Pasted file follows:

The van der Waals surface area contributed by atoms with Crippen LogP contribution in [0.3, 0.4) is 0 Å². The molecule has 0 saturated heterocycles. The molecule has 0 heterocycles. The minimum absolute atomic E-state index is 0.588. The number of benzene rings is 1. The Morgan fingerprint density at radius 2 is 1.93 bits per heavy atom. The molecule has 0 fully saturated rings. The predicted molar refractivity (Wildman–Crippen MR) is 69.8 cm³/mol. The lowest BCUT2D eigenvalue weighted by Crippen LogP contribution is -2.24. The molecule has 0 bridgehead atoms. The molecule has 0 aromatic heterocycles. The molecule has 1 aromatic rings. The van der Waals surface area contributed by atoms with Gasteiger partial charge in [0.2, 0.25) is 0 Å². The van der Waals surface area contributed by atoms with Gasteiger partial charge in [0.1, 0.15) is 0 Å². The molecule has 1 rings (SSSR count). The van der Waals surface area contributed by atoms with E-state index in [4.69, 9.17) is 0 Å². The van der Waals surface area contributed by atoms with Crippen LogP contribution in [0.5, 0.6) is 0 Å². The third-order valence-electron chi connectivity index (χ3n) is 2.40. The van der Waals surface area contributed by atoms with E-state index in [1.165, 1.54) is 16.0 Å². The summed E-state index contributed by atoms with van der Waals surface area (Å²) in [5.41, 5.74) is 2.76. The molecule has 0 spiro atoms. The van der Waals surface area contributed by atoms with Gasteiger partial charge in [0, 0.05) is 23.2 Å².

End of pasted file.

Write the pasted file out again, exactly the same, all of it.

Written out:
The van der Waals surface area contributed by atoms with Crippen LogP contribution in [0.3, 0.4) is 0 Å². The molecule has 0 saturated heterocycles. The molecule has 0 heterocycles. The minimum absolute atomic E-state index is 0.588. The number of benzene rings is 1. The Morgan fingerprint density at radius 2 is 1.93 bits per heavy atom. The molecule has 0 fully saturated rings. The predicted molar refractivity (Wildman–Crippen MR) is 69.8 cm³/mol. The lowest BCUT2D eigenvalue weighted by Crippen LogP contribution is -2.24. The molecule has 0 bridgehead atoms. The molecule has 0 aromatic heterocycles. The molecule has 1 aromatic rings. The van der Waals surface area contributed by atoms with Gasteiger partial charge in [0.2, 0.25) is 0 Å². The van der Waals surface area contributed by atoms with Gasteiger partial charge in [0.1, 0.15) is 0 Å². The molecule has 1 rings (SSSR count). The van der Waals surface area contributed by atoms with E-state index in [4.69, 9.17) is 0 Å². The van der Waals surface area contributed by atoms with Crippen LogP contribution in [0.5, 0.6) is 0 Å². The third-order valence-electron chi connectivity index (χ3n) is 2.40. The van der Waals surface area contributed by atoms with E-state index in [1.165, 1.54) is 16.0 Å². The summed E-state index contributed by atoms with van der Waals surface area (Å²) in [5.41, 5.74) is 2.76. The molecule has 0 spiro atoms. The van der Waals surface area contributed by atoms with Gasteiger partial charge in [0, 0.05) is 23.2 Å².